COVID-19 has major impact on psycho-social care of cancer patients
Psychosocial needs of people affected by cancer are not being adequately met due to the disruption in services caused by Covid-19, a new report in the journal Psycho-Oncology reports.
During this unique study, researchers from six universities, as part of their work on the British Psychosocial Oncology Society Executive Committee, investigated how psychosocial support for those affected by cancer was impacted during the current Covid-19 pandemic.
Surveying 94 professionals working in the field of psychosocial oncology in the UK, the researchers identified a number of concerns regarding suspension of face-to-face delivery of care to those affected by the disease. Care is now being delivered remotely by staff at home or in some regions has been suspended entirely.
Those surveyed reported a decline in the number of patients referred to psychosocial services and expressed concern about the impact delays in accessing care would have on patients. The use of telephone/video calls to complete assessments with this group of patients was also found to be more difficult, particularly if there was no existing relationship between the two, making it harder to form a therapeutic alliance.
Dr Kate Absolom, University Academic Fellow in the School of Medicine at the University of Leeds and chair of the British Psychosocial Oncology Society, supervised the research. She said: “The results from our survey clearly demonstrate the major upheaval Covid-19 has caused. There are significant ongoing concerns about funding and how services and research activity will be maintained in coming months and years.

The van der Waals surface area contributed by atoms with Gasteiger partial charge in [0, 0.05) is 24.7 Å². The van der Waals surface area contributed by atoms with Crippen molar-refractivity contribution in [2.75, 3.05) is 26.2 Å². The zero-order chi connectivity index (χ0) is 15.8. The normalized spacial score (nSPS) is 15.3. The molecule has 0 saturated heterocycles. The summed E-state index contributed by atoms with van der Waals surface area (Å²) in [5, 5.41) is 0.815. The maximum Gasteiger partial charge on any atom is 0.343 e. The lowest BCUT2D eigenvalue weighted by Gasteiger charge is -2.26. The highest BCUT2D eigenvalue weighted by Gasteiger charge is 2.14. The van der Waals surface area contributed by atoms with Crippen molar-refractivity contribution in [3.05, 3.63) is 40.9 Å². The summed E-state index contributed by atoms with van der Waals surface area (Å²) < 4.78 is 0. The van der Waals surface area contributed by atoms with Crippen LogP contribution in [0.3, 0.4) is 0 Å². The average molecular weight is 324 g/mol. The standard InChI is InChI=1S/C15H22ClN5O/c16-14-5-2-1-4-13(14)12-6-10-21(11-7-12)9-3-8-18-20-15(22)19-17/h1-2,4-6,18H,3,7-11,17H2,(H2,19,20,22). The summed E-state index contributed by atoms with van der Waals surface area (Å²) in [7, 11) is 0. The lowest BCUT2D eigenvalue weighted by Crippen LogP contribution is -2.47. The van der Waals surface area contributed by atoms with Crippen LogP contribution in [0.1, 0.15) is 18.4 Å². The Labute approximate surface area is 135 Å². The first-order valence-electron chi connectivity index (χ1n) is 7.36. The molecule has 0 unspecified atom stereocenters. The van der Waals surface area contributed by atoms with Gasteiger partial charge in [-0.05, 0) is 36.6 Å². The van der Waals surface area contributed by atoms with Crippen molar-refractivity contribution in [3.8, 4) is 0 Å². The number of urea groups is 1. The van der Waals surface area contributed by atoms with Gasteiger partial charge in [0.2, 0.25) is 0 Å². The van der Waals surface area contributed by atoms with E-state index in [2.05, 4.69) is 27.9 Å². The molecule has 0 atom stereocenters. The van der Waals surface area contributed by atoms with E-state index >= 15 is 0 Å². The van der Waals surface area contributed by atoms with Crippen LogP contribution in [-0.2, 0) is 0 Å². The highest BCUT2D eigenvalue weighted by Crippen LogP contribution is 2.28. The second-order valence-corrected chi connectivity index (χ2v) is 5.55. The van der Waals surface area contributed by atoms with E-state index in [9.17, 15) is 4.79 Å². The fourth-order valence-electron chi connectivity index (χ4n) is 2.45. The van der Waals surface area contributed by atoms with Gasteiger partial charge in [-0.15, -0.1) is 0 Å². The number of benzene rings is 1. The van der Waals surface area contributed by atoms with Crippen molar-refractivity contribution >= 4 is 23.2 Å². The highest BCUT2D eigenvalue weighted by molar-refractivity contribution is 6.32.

“It’s vital we monitor how the situation develops and work collaboratively other cancer organisations to mitigate challenges and continue developing psycho-oncology activity in the UK.”
The research identified that a lack of face-to-face monitoring and social isolation has led to heightened feelings of anxiety and distress amongst some cancer communities, increasing the need for psychological support. Due to this increased demand and the temporary suspension of services delivering psychosocial support, advice and care, the needs of patients may not be met.
The benefits of delivering care remotely to patients was highlighted by some respondents. Many noted that they were now able to assist patients who were previously unable to travel to them due to distance and illness and many welcomed the flexibility working from home offered to staff.
Dr Jo Armes, Reader in Cancer Care and Lead for Digital Health at the University of Surrey and one of the study’s authors, said: “Receiving a cancer diagnosis or living with cancer can be both physically and mentally devastating to a patient and their families. Feelings of depression and anxiety are common which negatively impacts their overall wellbeing.
“Moving psychosocial support to remote delivery, and in some cases suspending it all together, has proven to be difficult for staff to deliver and has resulted in the needs of patients affected by cancer not being met. Due to the current pandemic this has unfortunately been unavoidable but it is important that we learn from this experience and see what works well for patients and what doesn’t so that plans can be put in place to deal with similar situations in the future.”